Everything You Need to Know About Xrange Function in Python

xrange in python is a function that is used to generate a sequence of numbers from a given range. It is a function available in python 2 which returns an xrange object. The xrange function comes into use when we have to iterate over a loop. Thus, the object generated by xrange is used mainly for indexing and iterating.

Note: Xrange is only available in Python 2. As the support for Python 2 is officially dead, we suggest you use Python3 along with the range() function.

Syntax of xrange() in python

The syntax of xrange() is:

xrange(start, stop, step)

xrange takes three parameters – start, stop and step

  • start: It is the starting point from which the sequence would be generated. The start is an optional parameter, and if not mentioned, by default, its value is zero. The start value is inclusive, i.e., the number mentioned would be included in the sequence generated.
  • stop: It is the ending position of the sequence. The stop value is exclusive, i.e., the sequence generation would stop as soon as the number is obtained. Therefore, it would not be included in the sequence.
  • step: It is also an optional value that, if not mentioned, is one by default. Step size is the difference between two consecutive numbers in the sequence.

Using the xrange() function

We shall look at some different ways and examples of using the xrange() in python. Different combinations of using xrange() – only passing the stop argument, passing both starts and stop, passing all the arguments start, stop and step.

Passing only stop argument

Since the start and step arguments are optional, we can create an xrange() function by only passing the stop argument. By only passing one argument, python will take it as the stop value. And the start and step parameters would be initialized default values 0 and 1, respectively.

We shall consider an example to print 0 to 9 numbers. To do so, we shall pass 10 as the stop argument to the xrange() function. Since it is an exclusive value, numbers up to 10 would be generated.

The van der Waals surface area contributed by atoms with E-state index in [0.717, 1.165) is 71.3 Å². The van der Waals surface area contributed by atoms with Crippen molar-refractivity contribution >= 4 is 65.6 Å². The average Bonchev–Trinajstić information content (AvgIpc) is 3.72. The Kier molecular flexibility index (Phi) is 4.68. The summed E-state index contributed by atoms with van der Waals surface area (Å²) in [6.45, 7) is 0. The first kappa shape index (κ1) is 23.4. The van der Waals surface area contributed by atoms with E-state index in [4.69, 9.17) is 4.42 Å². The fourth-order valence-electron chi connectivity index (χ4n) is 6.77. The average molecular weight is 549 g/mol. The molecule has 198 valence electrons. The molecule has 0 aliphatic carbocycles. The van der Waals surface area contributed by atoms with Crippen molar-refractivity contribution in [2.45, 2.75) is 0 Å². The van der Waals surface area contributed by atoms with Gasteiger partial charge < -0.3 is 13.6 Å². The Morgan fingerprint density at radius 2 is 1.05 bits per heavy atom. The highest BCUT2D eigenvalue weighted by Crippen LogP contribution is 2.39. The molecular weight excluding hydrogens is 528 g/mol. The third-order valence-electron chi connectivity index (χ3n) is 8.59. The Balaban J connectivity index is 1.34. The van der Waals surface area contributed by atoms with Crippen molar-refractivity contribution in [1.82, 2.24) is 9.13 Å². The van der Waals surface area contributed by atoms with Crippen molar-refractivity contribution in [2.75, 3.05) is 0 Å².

n = xrange(10)

Now, since the type of n is an xrange object, we will have to convert it into a list explicitly to obtain the numbers. So now, we shall print that list.

print(list(n))

The output will be a list containing a sequence of numbers generated from 0 to (stop-1), i.e., from 0 to 9 in this case.

[0, 1, 2, 3, 4, 5, 6, 7, 8, 9]

Passing both start and stop arguments

When we pass two arguments to the xrange() function, the two values are taken as start and stop values. In that case, the step parameter is assigned the default value 1.

We shall consider an example where we shall print values from 10 to 20. Here, the start value would be inclusive and assigned value 10. At the same time, the stop value would be exclusive and assigned the value 20.

We shall pass 10 and 20 as parameters to xrange(), where 10 would be passed first, followed by 20.

n = xrange(10,20)

Now, we shall convert n into list and print that list.

print(list(n))

The output generated would be a list containing values from 10 to 19.

[10, 11, 12, 13, 14, 15, 16, 17, 18, 19]

Passing start, stop and step arguments

When we pass all three arguments to the xrange() function, no default values would be considered for any parameters.

Let us take an example where we pass 10 as the start argument, 101 as the stop argument, and 10 as the step value. This will print numbers from 10 to 100 with a step size of 10.

n = xrange(10,101,10)

Printing the list sequence.

print(list(n))

The output list would be:

[10, 20, 30, 40, 50, 60, 70, 80, 90, 100]